“Sword Song,” by Bernard Cornwell

1 Nov

“Sword Song,” by Bernard Cornwell (360p)

The most recent novel in Bernard Cornwell’s current series, the Saxon Stories, is Sword Song. Written in 2007, this fourth in the series takes fictional protagonist Uhtred of Bebbanburg yet again away form his homeland of Northumbria to the future capital of England, London, while Alfred the Great begins his quest to unite the English kingdoms and free the country of its Danish invaders, in the year 888.

London is a city in a unique situation in 888: it belongs to neither Alfred nor the Danes, for the city straddles both the Wessex, East Anglian and Mercian borders, but officially falls under the jurisdiction of Mercia. But Mercia is a kingdom of two halves where the Danes control the north while Saxons loyal to Alfred have the south. It is obviously in the interests of both sides to secure the largest city in the country and Uhtred is Alfred’s man. But the Danes also want Uhtred on their side, for he is a man with a great reputation across England. Uhtred’s nemesis Haesten returns with a trick of a message from beyond the grave and Uhtred is partially swayed because his loyalty to Alfred is quite thin, so Uhtred allows Haesten to introduce him to a pair of Norse brothers, Sigefrid and Erik, with the same ambition of making Mercia theirs. He seems to be falling for the idea of the Norsemen until they force an old friend of Uhtred’s into a fight to the death, and Uhtred leaves with much to ponder.

His oath to Alfred is called upon again as Alfred asks him to formally take back London into Saxon Mercian hands again; hands connected to the arm of his disliked cousin Æthelred. Uhtred’s surprise attack by boat catches the city garrison unawares and the Danes inside become wedged between Uhtred’s army inside the city and Æthelred’s Mercian fyrd coming the opposite way. Sigefrid, the Norse leader, is left permanently injured when Alfred’s bastard son Osferth leaps off the city wall and lands on top of him, crippling the Norseman terribly. With London back in Saxon hands again the Danes return to the safety of East Anglia. After a few months of quietness, Æthelred begins to get ambitious in his bid to completely control Mercia. He launches a sea raid on the Danes hideout which goes well until Æthelred becomes a little too ambitious and the Danes strikeback, capturing the prized asset of Æthelflæd – not only is she Æthelred’s wife but also the daughter of Alfred.

Uhtred is then sent on behalf of Alfred to buy back his daughter’s freedom at whatever cost. When he returns to the camp of the Danes he learns something very interesting about the King’s daughter, that she had fallen in love with Erik, and so Uhtred tries to arrange a dangerously deceptive plot to free Æthelflæd and allow her to run away with Erik with neither Alfred, Sigefrid or any of his oathsworn men knowing. But his attempts to free Æthelflæd quietly into the night go awry and a fierce battle breaks out in the sea and on marshland between Saxon and Dane. They fight on boats rammed into each other, on marshland and in the water. In the mayhem of a fight with no idea of who was fighting who, somehow, Uhtred’s men manage to come out on top and rescue Æthelflæd and crucially they also destroy one more enemy in the way of Alfred’s dream of creating a peaceful, Christian and lawful England free of outside Danish invaders.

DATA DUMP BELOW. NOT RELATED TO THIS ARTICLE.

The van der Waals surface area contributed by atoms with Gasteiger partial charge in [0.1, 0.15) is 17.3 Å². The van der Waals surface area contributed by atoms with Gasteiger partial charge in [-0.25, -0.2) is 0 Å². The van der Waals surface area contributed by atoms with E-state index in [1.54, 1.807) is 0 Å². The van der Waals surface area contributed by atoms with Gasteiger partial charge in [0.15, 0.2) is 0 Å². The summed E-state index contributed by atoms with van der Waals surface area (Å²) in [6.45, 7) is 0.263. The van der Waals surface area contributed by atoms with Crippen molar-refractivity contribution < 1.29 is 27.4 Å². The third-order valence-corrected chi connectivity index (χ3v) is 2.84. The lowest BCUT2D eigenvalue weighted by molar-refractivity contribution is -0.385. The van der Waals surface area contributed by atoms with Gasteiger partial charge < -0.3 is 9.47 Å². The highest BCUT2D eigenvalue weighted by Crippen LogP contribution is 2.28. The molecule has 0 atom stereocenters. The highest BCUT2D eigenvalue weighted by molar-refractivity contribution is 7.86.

As it is stated in the author note at the end, Sword Song is almost entirely fictional because it covers a few years of relative harmony between the Saxons and Danes. I think the main point of the novel is to show Uhtred in a new light as a grown up mature adult whose life has more to it than just being at the centre of a shield wall. He learns to govern, he learns how to play politician and he learns how to suffer grievances without immediately resorting to violence. In an ironic way, he becomes more of what Alfred would prefer to see in his nobles. But at the same time Uhtred is still every bit the brave, fearless and dangerous killer he was as a teenager. He is just a little wiser and smarter now, perhaps those two years on the slave ship weren’t so bad for him after all?

I liked Sword Song quite a bit. It follows the same trend of the other three with the trademark trappings of a Bernard Cornwell novel – lots of dashing and perilous action, strong characterisation, a fiendish villain and a big fight at the end. It ticks all those boxes and makes for a nice, quick and easy read that shouldn’t take more than a few enjoyable days. In addition, like The Lords of the North, some fans will be a tad disappointed that Alfred is often conspicuous by his absent. But that is also the point of it, too, because making Uhtred in effect Governor of London would mean he has some degree of autonomous freedom and the king is bound to leave him alone for periods of time. Alfred’s aim was to unite England and the real point of Sword Song is to begin that unofficial unification of Wessex and Mercia with Alfred’s people at the top. The slow process of creating England had properly begun during this book and will really take shape in the next one. It is just a shame I have to wait until 2010 to read it …



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